Cohomological Hall algebras for Higgs torsion sheaves, moduli of triples and sheaves on surfaces

Abstract

For any free oriented Borel–Moore homology theory A, we construct an associative product on the A-theory of the stack of Higgs torsion sheaves over a projective curve C. We show that the resulting algebra \(A\mathbf{Ha}_C^0\) admits a natural shuffle presentation, and prove it is faithful when A is replaced with usual Borel–Moore homology groups. We also introduce moduli spaces of stable triples, heavily inspired by Nakajima quiver varieties, whose A-theory admits an \(A\mathbf{Ha}_C^0\)-action. These triples can be interpreted as certain sheaves on \(\mathbb {P}_C(\omega _C\oplus \mathcal {O}_C)\). In particular, we obtain an action of \(A\mathbf{Ha}_C^0\) on the cohomology of Hilbert schemes of points on \(T^*C\).

Introduction

Let \(\mathcal C\) be a hereditary abelian category over finite field \(\mathbb {F}_q\), such that all \({\text {Hom }}\)- and \({\text {Ext }}\)-spaces have finite dimension. We have two important examples of such categories:

  • for a finite quiver Q, the category of finite dimensional representations \({\text {Rep }}Q=\mathrm {Rep}_{\mathbb {F}_q}Q\);

  • for a smooth projective curve C over \(\mathbb {F}_q\), the category of coherent sheaves \({\text {Coh }}C\).

Given a category \(\mathcal C\) satisfying the conditions above, one can associate to it the Hall algebra\(\mathcal H(\mathcal C)\), as defined in [46]. Broadly speaking, its basis is given by isomorphism classes of objects in \(\mathcal C\), and the product is given by the sum of all non-isomorphic extensions. In the case \(\mathcal C={\text {Rep }}Q\), where Q is a quiver of Dynkin type, a famous theorem by Ringel [44] describes the Hall algebra \(\mathcal H({\text {Rep }}Q)\) as the positive half of the quantum group \(U_\nu (\mathfrak {g}_Q)\), specialized at \(\nu =q^{1/2}\). Moreover, one can upgrade \(\mathcal H(\mathcal C)\) to a (twisted, topological) bialgebra, such that the Drinfeld double \(D(\mathcal H({\text {Rep }}Q))\) is isomorphic to the quantum group itself.

By contrast, the Hall algebra \(\mathcal H({\text {Coh }}C)\) seems to be far less understood. For instance, an explicit description of (the spherical part of) \(\mathcal H({\text {Coh }}C)\) by generators and relations is known only when C is rational [22] or elliptic [6]. Our principal motivation is to get a better understanding of this algebra. One way to do it is to study its representation theory. Unfortunately, since we do not possess an explicit combinatorial description of \(\mathcal H({\text {Coh }}C)\) in terms of generators and relations (see, however, [46, Section 4.11] for partial results), we have to construct its representations indirectly.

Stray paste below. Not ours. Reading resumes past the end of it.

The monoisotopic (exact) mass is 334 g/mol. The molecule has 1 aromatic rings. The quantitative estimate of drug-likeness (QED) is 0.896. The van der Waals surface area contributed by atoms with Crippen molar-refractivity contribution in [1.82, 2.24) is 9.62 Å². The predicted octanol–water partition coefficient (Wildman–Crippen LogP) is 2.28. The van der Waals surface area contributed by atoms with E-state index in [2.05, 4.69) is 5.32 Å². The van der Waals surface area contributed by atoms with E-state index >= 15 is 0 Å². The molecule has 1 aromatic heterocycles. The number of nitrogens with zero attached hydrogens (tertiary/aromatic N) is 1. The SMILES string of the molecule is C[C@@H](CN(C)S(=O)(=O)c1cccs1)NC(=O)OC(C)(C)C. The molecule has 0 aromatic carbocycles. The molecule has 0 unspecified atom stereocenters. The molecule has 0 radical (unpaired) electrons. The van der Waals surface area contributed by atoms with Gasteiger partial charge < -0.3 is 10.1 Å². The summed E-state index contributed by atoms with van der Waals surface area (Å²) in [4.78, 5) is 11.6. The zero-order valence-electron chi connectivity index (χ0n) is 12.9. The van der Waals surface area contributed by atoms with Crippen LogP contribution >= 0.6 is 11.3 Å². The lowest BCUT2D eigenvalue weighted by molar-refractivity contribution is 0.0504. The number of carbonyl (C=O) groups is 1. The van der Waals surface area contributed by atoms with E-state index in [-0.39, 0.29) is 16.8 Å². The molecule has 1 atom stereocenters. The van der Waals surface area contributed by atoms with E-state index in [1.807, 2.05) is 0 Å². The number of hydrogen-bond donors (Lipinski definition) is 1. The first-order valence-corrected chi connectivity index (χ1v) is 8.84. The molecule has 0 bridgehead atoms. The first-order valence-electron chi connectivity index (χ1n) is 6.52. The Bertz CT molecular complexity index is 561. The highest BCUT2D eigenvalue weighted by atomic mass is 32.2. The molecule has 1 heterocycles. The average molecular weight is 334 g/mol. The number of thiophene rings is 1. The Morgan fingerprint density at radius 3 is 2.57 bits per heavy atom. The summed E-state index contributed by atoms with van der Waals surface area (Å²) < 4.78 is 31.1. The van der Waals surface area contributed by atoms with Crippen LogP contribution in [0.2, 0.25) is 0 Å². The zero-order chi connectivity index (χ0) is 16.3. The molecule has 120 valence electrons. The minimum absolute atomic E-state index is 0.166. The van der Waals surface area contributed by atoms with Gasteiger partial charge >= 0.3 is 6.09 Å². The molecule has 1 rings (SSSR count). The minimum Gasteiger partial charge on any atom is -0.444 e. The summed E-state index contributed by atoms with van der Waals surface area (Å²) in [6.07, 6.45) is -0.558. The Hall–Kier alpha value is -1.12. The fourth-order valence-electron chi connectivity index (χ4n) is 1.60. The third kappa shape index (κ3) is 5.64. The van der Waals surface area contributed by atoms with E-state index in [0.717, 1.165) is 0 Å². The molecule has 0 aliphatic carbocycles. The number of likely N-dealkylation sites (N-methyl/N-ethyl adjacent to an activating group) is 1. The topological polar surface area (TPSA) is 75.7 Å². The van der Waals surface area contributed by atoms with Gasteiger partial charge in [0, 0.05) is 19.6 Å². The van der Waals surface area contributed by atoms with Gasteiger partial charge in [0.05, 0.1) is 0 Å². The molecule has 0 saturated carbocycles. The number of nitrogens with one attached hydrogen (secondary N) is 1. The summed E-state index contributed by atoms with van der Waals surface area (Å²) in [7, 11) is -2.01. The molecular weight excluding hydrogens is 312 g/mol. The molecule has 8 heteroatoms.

We use an approach close in spirit to the well-known construction of Nakajima [36], which realizes irreducible representations of the universal enveloping algebra \(U(\mathfrak {g})\) of a simple Lie algebra \(\mathfrak {g}\) as homology groups of certain varieties. Let us summarize a variant of this construction, following the point of view from [52]. Namely, for a finite type quiver \(Q=(I,E)\) and a projective \(\mathbb {C}Q\)-module P with top of graded dimension \(\mathbf{w}\in \mathbb {Z}_+^I\), one considers the algebraic stack \(T^*{\text {Rep }}_\mathbf{v}^{\leftarrow P}Q\), where \({\text {Rep }}_\mathbf{v}^{\leftarrow P}Q\) parametrizes pairs \((V,\varphi )\) with \(V\in {\text {Rep }}Q\), \({\underline{\dim }}V=\mathbf{v}\), and \(\varphi \in {\text {Hom }}_{\mathbb {C}Q}(P,V)\). The \(\mathbb {C}\)-points of this stack can be identified with representations of a quiver \({\overline{Q}}^\heartsuit \), satisfying certain conditions [16, Section 5]. For every dimension vector \(\mathbf{v}\in \mathbb {Z}_+^I\), one introduces a stability condition on these representations, such that subrepresentations of stable representations are stable, and the moduli stack of stable representations forms a smooth variety \(\mathcal M(\mathbf{v},\mathbf{w})\). Inside these varieties, one has Lagrangian subvarieties \(\mathcal L(\mathbf{v},\mathbf{w}):=\pi _\mathbf{v}^{-1}(0)\), where \(\pi _\mathbf{v}{:}\,\mathcal M(\mathbf{v},\mathbf{w})\rightarrow {\text {Spec }}\Gamma (\mathcal {O}_{\mathcal M(\mathbf{v},\mathbf{w})})\) is the affinization map. Finally, one considers a correspondence \(Z_\mathbf{v}\subset (T^*{\text {Rep }}_\mathbf{v}Q\times M(\mathbf{v}_1,\mathbf{w}))\times \mathcal M(\mathbf{v}+\mathbf{v}_1,\mathbf{w})\), which parametrizes triples \((V,V_1,V_2)\) with \(V_2/V_1\simeq V\). Denoting the projections on the first and second factor by \(\Phi _\mathbf{v}\) and \(\Psi _\mathbf{v}\) correspondingly, we have the following operators in Borel–Moore homology: